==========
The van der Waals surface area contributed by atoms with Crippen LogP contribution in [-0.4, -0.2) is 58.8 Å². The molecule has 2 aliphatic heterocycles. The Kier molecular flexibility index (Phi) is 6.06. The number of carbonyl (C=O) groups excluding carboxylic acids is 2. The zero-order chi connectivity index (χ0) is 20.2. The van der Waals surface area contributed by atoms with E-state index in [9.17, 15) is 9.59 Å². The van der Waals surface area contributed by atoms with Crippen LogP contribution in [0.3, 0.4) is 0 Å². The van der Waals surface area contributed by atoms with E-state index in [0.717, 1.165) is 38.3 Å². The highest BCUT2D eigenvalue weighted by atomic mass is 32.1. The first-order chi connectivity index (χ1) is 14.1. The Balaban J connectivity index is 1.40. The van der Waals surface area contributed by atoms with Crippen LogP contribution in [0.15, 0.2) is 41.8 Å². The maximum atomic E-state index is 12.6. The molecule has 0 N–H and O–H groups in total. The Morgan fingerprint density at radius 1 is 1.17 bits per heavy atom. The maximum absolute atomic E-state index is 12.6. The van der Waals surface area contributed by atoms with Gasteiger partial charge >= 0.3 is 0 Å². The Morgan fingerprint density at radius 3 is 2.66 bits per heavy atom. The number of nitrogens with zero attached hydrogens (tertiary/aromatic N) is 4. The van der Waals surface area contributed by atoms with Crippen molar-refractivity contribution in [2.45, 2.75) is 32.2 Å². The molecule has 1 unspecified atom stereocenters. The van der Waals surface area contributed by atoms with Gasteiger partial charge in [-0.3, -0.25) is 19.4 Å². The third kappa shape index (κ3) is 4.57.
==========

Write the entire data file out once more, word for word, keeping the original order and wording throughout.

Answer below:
The van der Waals surface area contributed by atoms with Crippen LogP contribution in [-0.4, -0.2) is 58.8 Å². The molecule has 2 aliphatic heterocycles. The Kier molecular flexibility index (Phi) is 6.06. The number of carbonyl (C=O) groups excluding carboxylic acids is 2. The zero-order chi connectivity index (χ0) is 20.2. The van der Waals surface area contributed by atoms with E-state index in [9.17, 15) is 9.59 Å². The van der Waals surface area contributed by atoms with Crippen LogP contribution in [0.3, 0.4) is 0 Å². The van der Waals surface area contributed by atoms with E-state index in [0.717, 1.165) is 38.3 Å². The highest BCUT2D eigenvalue weighted by atomic mass is 32.1. The first-order chi connectivity index (χ1) is 14.1. The Balaban J connectivity index is 1.40. The van der Waals surface area contributed by atoms with Crippen LogP contribution in [0.15, 0.2) is 41.8 Å². The maximum atomic E-state index is 12.6. The molecule has 0 N–H and O–H groups in total. The Morgan fingerprint density at radius 1 is 1.17 bits per heavy atom. The maximum absolute atomic E-state index is 12.6. The van der Waals surface area contributed by atoms with Gasteiger partial charge >= 0.3 is 0 Å². The Morgan fingerprint density at radius 3 is 2.66 bits per heavy atom. The number of nitrogens with zero attached hydrogens (tertiary/aromatic N) is 4. The van der Waals surface area contributed by atoms with Crippen molar-refractivity contribution in [2.45, 2.75) is 32.2 Å². The molecule has 1 unspecified atom stereocenters. The van der Waals surface area contributed by atoms with Gasteiger partial charge in [-0.3, -0.25) is 19.4 Å². The third kappa shape index (κ3) is 4.57.